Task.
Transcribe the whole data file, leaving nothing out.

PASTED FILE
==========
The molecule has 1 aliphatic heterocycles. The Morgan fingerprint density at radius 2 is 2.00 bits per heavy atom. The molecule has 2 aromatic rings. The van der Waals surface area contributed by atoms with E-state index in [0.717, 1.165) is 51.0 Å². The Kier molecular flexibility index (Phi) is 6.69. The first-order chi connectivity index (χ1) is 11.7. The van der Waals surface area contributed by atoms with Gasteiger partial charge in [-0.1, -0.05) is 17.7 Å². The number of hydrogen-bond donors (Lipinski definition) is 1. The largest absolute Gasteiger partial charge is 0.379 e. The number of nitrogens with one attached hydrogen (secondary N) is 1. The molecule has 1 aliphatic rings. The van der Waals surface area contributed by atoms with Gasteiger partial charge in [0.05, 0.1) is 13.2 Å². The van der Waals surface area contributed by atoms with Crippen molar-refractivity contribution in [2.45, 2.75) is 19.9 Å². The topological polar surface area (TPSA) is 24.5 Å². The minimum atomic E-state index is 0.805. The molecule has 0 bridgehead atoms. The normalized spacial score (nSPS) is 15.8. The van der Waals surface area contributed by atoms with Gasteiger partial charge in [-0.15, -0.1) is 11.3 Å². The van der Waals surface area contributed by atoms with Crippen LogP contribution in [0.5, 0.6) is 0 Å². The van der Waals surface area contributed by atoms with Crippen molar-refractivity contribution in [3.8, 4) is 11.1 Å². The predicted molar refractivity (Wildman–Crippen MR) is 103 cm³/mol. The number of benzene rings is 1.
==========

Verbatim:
The molecule has 1 aliphatic heterocycles. The Morgan fingerprint density at radius 2 is 2.00 bits per heavy atom. The molecule has 2 aromatic rings. The van der Waals surface area contributed by atoms with E-state index in [0.717, 1.165) is 51.0 Å². The Kier molecular flexibility index (Phi) is 6.69. The first-order chi connectivity index (χ1) is 11.7. The van der Waals surface area contributed by atoms with Gasteiger partial charge in [-0.1, -0.05) is 17.7 Å². The number of hydrogen-bond donors (Lipinski definition) is 1. The largest absolute Gasteiger partial charge is 0.379 e. The number of nitrogens with one attached hydrogen (secondary N) is 1. The molecule has 1 aliphatic rings. The van der Waals surface area contributed by atoms with Gasteiger partial charge in [0.05, 0.1) is 13.2 Å². The van der Waals surface area contributed by atoms with Crippen molar-refractivity contribution in [2.45, 2.75) is 19.9 Å². The topological polar surface area (TPSA) is 24.5 Å². The minimum atomic E-state index is 0.805. The molecule has 0 bridgehead atoms. The normalized spacial score (nSPS) is 15.8. The van der Waals surface area contributed by atoms with Gasteiger partial charge in [-0.15, -0.1) is 11.3 Å². The van der Waals surface area contributed by atoms with Crippen LogP contribution in [0.5, 0.6) is 0 Å². The van der Waals surface area contributed by atoms with Crippen molar-refractivity contribution in [3.8, 4) is 11.1 Å². The predicted molar refractivity (Wildman–Crippen MR) is 103 cm³/mol. The number of benzene rings is 1.